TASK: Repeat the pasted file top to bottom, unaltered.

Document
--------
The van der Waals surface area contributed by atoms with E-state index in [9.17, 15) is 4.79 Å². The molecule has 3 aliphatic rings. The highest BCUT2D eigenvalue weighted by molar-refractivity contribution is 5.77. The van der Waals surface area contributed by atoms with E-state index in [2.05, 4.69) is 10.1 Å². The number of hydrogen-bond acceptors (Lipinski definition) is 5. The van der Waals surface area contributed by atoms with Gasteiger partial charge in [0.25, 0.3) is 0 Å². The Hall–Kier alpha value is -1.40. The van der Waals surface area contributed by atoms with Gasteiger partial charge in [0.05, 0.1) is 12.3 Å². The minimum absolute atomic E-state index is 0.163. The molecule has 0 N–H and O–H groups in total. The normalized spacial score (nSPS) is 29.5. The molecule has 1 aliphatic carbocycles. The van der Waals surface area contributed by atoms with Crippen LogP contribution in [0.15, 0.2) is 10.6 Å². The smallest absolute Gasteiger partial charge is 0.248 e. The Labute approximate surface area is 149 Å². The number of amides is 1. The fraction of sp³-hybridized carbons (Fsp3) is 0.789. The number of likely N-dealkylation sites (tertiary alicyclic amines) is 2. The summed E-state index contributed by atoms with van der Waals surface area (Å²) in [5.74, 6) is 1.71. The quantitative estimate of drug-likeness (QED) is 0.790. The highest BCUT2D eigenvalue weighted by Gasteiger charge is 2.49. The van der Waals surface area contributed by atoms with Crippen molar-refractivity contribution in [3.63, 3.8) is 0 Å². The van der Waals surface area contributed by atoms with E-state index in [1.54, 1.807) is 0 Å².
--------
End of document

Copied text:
The van der Waals surface area contributed by atoms with E-state index in [9.17, 15) is 4.79 Å². The molecule has 3 aliphatic rings. The highest BCUT2D eigenvalue weighted by molar-refractivity contribution is 5.77. The van der Waals surface area contributed by atoms with E-state index in [2.05, 4.69) is 10.1 Å². The number of hydrogen-bond acceptors (Lipinski definition) is 5. The van der Waals surface area contributed by atoms with Gasteiger partial charge in [0.25, 0.3) is 0 Å². The Hall–Kier alpha value is -1.40. The van der Waals surface area contributed by atoms with Gasteiger partial charge in [0.05, 0.1) is 12.3 Å². The minimum absolute atomic E-state index is 0.163. The molecule has 0 N–H and O–H groups in total. The normalized spacial score (nSPS) is 29.5. The molecule has 1 aliphatic carbocycles. The van der Waals surface area contributed by atoms with Crippen LogP contribution in [0.15, 0.2) is 10.6 Å². The smallest absolute Gasteiger partial charge is 0.248 e. The Labute approximate surface area is 149 Å². The number of amides is 1. The fraction of sp³-hybridized carbons (Fsp3) is 0.789. The number of likely N-dealkylation sites (tertiary alicyclic amines) is 2. The summed E-state index contributed by atoms with van der Waals surface area (Å²) in [5.74, 6) is 1.71. The quantitative estimate of drug-likeness (QED) is 0.790. The highest BCUT2D eigenvalue weighted by Gasteiger charge is 2.49. The van der Waals surface area contributed by atoms with Crippen molar-refractivity contribution in [3.63, 3.8) is 0 Å². The van der Waals surface area contributed by atoms with E-state index in [1.54, 1.807) is 0 Å².